Although my first teaching gig at Rutgers won’t be until next year, I did have the opportunity to TA for a film class and teach English 101 (Intro to Academic Writing) at University of Maryland, where I earned my Master’s in English Literature. Being in the front of a classroom full of undergrads for the first time can be both exciting and daunting, so here are a few lessons I’ll be sure to keep in mind when I start teaching again.
As soon as you can, try to create a sense of community within your class. If you can get your class to think of themselves as a class rather than a set of individuals fighting for a grade, you’ll have a much more enjoyable and productive time together. I tried to foster a community among my students by frequently having them work in groups during class (perhaps discussing a particular passage of the reading) and then presenting their findings to the rest of us. Not only did they love working in smaller groups (less pressure), these activities provided variety during lessons and gave me a few minutes to set up the next portion of class. I also saw many friendships grow through this process. Go Teamwork!
Make Yourself Available. Setting up mandatory conferences with students EARLY in the semester was a great way to get one-on-one face time with each of my students. During these meetings I would ask what they were hoping to get out of the rest of the semester, address any concerns, and — believe it or not — just by virtue of having a conversation with a student I found they were much more attentive and engaged during the next session. I guess they could tell I was paying attention!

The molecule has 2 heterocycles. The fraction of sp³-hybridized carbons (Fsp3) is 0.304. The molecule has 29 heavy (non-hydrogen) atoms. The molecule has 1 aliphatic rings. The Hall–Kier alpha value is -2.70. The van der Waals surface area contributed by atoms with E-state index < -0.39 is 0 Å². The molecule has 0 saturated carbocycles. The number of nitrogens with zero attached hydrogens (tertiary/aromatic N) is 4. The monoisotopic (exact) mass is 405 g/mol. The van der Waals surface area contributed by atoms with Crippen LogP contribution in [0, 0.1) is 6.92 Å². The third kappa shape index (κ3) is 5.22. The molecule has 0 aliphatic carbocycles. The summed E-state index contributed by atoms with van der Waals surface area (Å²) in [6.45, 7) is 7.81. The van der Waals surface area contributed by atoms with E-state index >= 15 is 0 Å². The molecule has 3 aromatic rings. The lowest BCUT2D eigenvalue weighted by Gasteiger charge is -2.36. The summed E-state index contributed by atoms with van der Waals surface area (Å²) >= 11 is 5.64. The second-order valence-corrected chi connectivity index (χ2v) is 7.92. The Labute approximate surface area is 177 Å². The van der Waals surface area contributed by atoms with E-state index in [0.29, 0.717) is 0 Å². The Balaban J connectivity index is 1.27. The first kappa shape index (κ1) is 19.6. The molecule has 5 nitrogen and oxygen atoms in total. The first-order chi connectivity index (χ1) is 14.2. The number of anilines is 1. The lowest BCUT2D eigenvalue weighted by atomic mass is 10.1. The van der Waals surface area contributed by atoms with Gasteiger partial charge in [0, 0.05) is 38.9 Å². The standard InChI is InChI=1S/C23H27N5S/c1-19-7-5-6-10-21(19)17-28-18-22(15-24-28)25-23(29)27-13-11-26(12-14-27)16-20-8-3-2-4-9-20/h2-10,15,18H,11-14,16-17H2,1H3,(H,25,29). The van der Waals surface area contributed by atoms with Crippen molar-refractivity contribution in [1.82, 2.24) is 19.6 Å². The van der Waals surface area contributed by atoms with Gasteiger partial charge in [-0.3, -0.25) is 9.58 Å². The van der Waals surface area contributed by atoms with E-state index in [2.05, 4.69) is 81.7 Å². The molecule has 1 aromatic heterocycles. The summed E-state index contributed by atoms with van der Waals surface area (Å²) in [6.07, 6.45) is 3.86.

Remember to have fun. Although it is important to have a plan for what you all need to cover during a particular class session, do not underestimate the power of spontaneity as a learning tool. Case in point: One English 101 session, after we’d thoroughly discussed some key elements of rhetoric (if you’re curious: ethos, pathos, and logos), a few of my students asked if I’d heard the newest, awful song making the rounds via YouTube. I hadn’t. It turns out Rebecca Black’s infamous “Friday” was all the rage, and let me tell you — as we watched the music video, my students broke into an impromptu, spot-on (and hilarious) rhetorical analysis of what we were watching. Needless to say, I was very proud of how well they had mastered the material.
How do you create a sense of community among your students? How else do you make sure your students know you are there for them? And has YouTube made an appearance in your classroom yet? What are you waiting for?!